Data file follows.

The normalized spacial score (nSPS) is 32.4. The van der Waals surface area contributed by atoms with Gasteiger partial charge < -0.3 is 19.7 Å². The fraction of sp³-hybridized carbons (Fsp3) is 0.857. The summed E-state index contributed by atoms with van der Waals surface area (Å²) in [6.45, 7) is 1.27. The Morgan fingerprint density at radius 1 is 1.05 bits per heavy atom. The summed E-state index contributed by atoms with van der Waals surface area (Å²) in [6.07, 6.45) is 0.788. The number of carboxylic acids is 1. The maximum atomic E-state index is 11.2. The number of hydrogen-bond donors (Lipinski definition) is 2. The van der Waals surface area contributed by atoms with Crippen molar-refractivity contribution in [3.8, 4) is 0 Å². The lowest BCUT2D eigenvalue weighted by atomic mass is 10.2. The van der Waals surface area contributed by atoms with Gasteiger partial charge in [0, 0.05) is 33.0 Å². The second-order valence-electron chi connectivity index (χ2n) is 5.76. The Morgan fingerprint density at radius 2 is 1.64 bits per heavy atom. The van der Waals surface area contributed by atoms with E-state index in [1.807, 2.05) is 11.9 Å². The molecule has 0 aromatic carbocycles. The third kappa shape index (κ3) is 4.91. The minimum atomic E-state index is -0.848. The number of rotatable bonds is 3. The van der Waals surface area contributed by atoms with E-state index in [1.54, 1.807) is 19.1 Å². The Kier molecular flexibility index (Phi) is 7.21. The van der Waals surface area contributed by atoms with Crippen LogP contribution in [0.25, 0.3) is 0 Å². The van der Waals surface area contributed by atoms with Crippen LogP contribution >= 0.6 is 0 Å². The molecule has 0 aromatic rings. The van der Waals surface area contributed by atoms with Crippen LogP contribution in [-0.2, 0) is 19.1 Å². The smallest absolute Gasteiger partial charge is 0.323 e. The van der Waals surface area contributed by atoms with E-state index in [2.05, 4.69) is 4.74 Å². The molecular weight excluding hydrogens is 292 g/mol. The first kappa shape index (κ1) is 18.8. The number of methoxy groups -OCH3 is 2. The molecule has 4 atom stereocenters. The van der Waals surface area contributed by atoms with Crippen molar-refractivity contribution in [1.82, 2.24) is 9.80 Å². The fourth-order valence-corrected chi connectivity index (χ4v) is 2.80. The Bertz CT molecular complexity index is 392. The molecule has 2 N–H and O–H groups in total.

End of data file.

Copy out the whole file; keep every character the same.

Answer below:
The normalized spacial score (nSPS) is 32.4. The van der Waals surface area contributed by atoms with Gasteiger partial charge < -0.3 is 19.7 Å². The fraction of sp³-hybridized carbons (Fsp3) is 0.857. The summed E-state index contributed by atoms with van der Waals surface area (Å²) in [6.45, 7) is 1.27. The Morgan fingerprint density at radius 1 is 1.05 bits per heavy atom. The summed E-state index contributed by atoms with van der Waals surface area (Å²) in [6.07, 6.45) is 0.788. The number of carboxylic acids is 1. The maximum atomic E-state index is 11.2. The number of hydrogen-bond donors (Lipinski definition) is 2. The van der Waals surface area contributed by atoms with Crippen molar-refractivity contribution in [3.8, 4) is 0 Å². The lowest BCUT2D eigenvalue weighted by atomic mass is 10.2. The van der Waals surface area contributed by atoms with Gasteiger partial charge in [0, 0.05) is 33.0 Å². The second-order valence-electron chi connectivity index (χ2n) is 5.76. The Morgan fingerprint density at radius 2 is 1.64 bits per heavy atom. The van der Waals surface area contributed by atoms with E-state index in [1.807, 2.05) is 11.9 Å². The molecule has 0 aromatic carbocycles. The third kappa shape index (κ3) is 4.91. The minimum atomic E-state index is -0.848. The number of rotatable bonds is 3. The van der Waals surface area contributed by atoms with E-state index in [1.54, 1.807) is 19.1 Å². The Kier molecular flexibility index (Phi) is 7.21. The van der Waals surface area contributed by atoms with Crippen LogP contribution in [0.25, 0.3) is 0 Å². The van der Waals surface area contributed by atoms with Crippen LogP contribution >= 0.6 is 0 Å². The molecule has 0 aromatic rings. The van der Waals surface area contributed by atoms with Crippen LogP contribution in [-0.2, 0) is 19.1 Å². The smallest absolute Gasteiger partial charge is 0.323 e. The van der Waals surface area contributed by atoms with E-state index in [2.05, 4.69) is 4.74 Å². The molecular weight excluding hydrogens is 292 g/mol. The first kappa shape index (κ1) is 18.8. The number of methoxy groups -OCH3 is 2. The molecule has 4 atom stereocenters. The van der Waals surface area contributed by atoms with Crippen molar-refractivity contribution in [1.82, 2.24) is 9.80 Å². The fourth-order valence-corrected chi connectivity index (χ4v) is 2.80. The Bertz CT molecular complexity index is 392. The molecule has 2 N–H and O–H groups in total.